The Quick and The Dead Entrepreneurs

"In the army, when they trained us on hand-to-hand fighting with knives - they said 'There are two types of soldiers: the Quick and the Dead'"

My informant spoke from experience of being trained to live & to kill. He'd been a trained soldier.

It's the same in business.

There are two types of entrepreneurs: the Quick & the Dead.

  • Those who perfect their idea, business plan, product, team & market intelligence
  • Those who make something fast that's good enough to win some first customers & are "shit hot" nimble

[If you want to read a whole book (that's made a fortune for its author) - buy The Lean Startup by Eric Reiss. You may not need to read more than three chapters - or you may feel compelled to have all the evidence (read the whole book).]

The Quick and the Dead in action are two different animals...

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You must steal to grow a business

You simply have to rob others.  It's a "fact of life" - the better you are at stealing from others the more likely you are to succeed in business.

[By the way when I say "in business" - I mean in whatever activity you are engaged in.]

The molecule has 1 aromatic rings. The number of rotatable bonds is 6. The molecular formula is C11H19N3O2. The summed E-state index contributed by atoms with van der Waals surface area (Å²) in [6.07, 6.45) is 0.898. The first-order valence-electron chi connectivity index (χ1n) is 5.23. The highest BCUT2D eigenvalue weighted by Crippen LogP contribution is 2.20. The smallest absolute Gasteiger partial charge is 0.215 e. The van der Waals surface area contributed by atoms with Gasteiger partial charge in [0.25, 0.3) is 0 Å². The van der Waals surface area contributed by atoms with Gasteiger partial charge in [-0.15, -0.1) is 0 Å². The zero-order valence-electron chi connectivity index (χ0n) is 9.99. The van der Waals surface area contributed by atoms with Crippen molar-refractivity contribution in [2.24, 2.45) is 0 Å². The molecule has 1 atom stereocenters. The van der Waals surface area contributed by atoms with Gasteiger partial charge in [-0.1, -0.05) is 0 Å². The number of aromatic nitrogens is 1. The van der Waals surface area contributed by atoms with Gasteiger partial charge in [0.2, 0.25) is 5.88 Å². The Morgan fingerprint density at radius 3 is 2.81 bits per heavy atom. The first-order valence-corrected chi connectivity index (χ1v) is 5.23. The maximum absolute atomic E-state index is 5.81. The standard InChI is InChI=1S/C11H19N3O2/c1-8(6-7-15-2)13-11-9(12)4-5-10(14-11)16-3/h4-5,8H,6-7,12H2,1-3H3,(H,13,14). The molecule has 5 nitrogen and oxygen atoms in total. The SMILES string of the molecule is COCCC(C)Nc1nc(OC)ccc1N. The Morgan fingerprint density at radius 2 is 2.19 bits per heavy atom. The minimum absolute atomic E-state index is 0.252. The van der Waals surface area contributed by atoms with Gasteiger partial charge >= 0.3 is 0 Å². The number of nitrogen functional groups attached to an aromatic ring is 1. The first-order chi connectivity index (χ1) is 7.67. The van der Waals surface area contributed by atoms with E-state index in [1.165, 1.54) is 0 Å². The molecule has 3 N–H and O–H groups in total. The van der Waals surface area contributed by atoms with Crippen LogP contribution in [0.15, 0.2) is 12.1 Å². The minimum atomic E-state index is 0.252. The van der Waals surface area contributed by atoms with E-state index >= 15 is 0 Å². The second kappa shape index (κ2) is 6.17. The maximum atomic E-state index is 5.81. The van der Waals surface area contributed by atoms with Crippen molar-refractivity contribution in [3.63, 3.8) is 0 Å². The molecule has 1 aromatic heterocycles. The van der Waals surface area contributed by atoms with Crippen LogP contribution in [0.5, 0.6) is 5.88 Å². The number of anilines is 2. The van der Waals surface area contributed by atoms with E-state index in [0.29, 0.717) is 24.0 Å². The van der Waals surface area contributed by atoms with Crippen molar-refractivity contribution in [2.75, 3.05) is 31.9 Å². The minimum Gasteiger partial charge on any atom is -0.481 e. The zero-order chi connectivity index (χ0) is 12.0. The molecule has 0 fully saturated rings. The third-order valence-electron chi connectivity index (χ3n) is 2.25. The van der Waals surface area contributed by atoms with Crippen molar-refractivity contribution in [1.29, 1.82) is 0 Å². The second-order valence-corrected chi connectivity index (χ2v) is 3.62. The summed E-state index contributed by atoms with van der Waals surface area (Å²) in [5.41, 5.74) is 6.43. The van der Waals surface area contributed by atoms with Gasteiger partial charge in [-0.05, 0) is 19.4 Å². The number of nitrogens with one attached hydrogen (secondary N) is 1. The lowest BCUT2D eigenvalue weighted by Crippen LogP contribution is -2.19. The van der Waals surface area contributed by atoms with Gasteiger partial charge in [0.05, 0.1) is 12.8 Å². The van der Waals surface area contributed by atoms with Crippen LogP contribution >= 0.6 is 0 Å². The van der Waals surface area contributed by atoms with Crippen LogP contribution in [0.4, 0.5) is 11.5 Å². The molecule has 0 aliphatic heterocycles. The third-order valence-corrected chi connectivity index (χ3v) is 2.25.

From the beginning, humans have stolen from each other (and from other animals).

You see, when you have no money, you have limited options:

1. Grow your own (food, ideas, contacts...)

2. Go without (starve, give up, die...)

3. Beg from others (a noble art)

4. Barter with others (essential)

5. Steal (invade, make war, enslave, copy, rob...)

Today I'd like to extol the necessity & virtue of being a good stealer...

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The big question about pollution

I've never forgotten the day my father asked me the big question:

"What are you doing to save your immortal soul?"

That felt like the ultimate challenge to my teenage self. That may have been his greatest gift to me...

This week I've been grappling with the secular version - the big question.

"What are you doing to clean up the shit?"

The pollution question...

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"We want to start working with you"

When the phonecall came on Monday morning, I was in a meeting.

I slipped out of the group to take it.

This was no ordinary call. Mary Murphy must have news or something? I'd been thinking of her startup before the meeting. How weird she should ring today. I was going to email her.

"Hi Paul, it's Mary...

"I was at a conference for startups on Saturday & came away with three reflections for our business.

"We need three things now: (her exact words)

1. A stunning product brand
2. Authentic and memorable storyline
3. Clarity of purpose

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